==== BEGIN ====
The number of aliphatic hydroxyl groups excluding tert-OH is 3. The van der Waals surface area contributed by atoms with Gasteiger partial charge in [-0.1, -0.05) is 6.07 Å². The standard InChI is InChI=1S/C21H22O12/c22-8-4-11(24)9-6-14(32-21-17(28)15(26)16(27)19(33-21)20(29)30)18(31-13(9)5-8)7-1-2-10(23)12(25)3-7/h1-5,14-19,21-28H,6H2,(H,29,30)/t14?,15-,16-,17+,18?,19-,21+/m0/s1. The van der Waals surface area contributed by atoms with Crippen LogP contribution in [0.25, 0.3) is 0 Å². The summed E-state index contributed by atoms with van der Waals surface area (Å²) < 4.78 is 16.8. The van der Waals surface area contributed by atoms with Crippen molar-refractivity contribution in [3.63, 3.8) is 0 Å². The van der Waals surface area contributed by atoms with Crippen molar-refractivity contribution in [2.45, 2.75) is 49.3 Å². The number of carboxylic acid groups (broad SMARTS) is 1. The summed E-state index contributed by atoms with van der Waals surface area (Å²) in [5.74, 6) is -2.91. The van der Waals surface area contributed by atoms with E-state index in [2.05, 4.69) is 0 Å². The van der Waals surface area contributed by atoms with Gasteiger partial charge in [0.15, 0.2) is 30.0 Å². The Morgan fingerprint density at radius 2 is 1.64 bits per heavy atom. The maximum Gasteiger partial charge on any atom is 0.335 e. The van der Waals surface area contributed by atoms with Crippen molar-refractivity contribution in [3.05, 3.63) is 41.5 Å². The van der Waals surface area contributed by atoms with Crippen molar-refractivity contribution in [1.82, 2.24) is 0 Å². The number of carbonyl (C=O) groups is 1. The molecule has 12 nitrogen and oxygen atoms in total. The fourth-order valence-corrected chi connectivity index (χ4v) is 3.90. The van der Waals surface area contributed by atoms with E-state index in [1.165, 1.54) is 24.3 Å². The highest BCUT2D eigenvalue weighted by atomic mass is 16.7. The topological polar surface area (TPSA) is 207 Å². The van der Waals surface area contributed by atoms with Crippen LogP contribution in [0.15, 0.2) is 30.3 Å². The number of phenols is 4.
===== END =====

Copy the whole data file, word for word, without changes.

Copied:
The number of aliphatic hydroxyl groups excluding tert-OH is 3. The van der Waals surface area contributed by atoms with Gasteiger partial charge in [-0.1, -0.05) is 6.07 Å². The standard InChI is InChI=1S/C21H22O12/c22-8-4-11(24)9-6-14(32-21-17(28)15(26)16(27)19(33-21)20(29)30)18(31-13(9)5-8)7-1-2-10(23)12(25)3-7/h1-5,14-19,21-28H,6H2,(H,29,30)/t14?,15-,16-,17+,18?,19-,21+/m0/s1. The van der Waals surface area contributed by atoms with Crippen LogP contribution in [0.25, 0.3) is 0 Å². The summed E-state index contributed by atoms with van der Waals surface area (Å²) < 4.78 is 16.8. The van der Waals surface area contributed by atoms with Crippen molar-refractivity contribution in [3.63, 3.8) is 0 Å². The van der Waals surface area contributed by atoms with Crippen molar-refractivity contribution in [2.45, 2.75) is 49.3 Å². The number of carboxylic acid groups (broad SMARTS) is 1. The summed E-state index contributed by atoms with van der Waals surface area (Å²) in [5.74, 6) is -2.91. The van der Waals surface area contributed by atoms with E-state index in [2.05, 4.69) is 0 Å². The van der Waals surface area contributed by atoms with Gasteiger partial charge in [0.15, 0.2) is 30.0 Å². The Morgan fingerprint density at radius 2 is 1.64 bits per heavy atom. The maximum Gasteiger partial charge on any atom is 0.335 e. The van der Waals surface area contributed by atoms with Crippen molar-refractivity contribution in [3.05, 3.63) is 41.5 Å². The van der Waals surface area contributed by atoms with Crippen molar-refractivity contribution in [1.82, 2.24) is 0 Å². The number of carbonyl (C=O) groups is 1. The molecule has 12 nitrogen and oxygen atoms in total. The fourth-order valence-corrected chi connectivity index (χ4v) is 3.90. The van der Waals surface area contributed by atoms with E-state index in [1.165, 1.54) is 24.3 Å². The highest BCUT2D eigenvalue weighted by atomic mass is 16.7. The topological polar surface area (TPSA) is 207 Å². The van der Waals surface area contributed by atoms with Crippen LogP contribution in [0.15, 0.2) is 30.3 Å². The number of phenols is 4.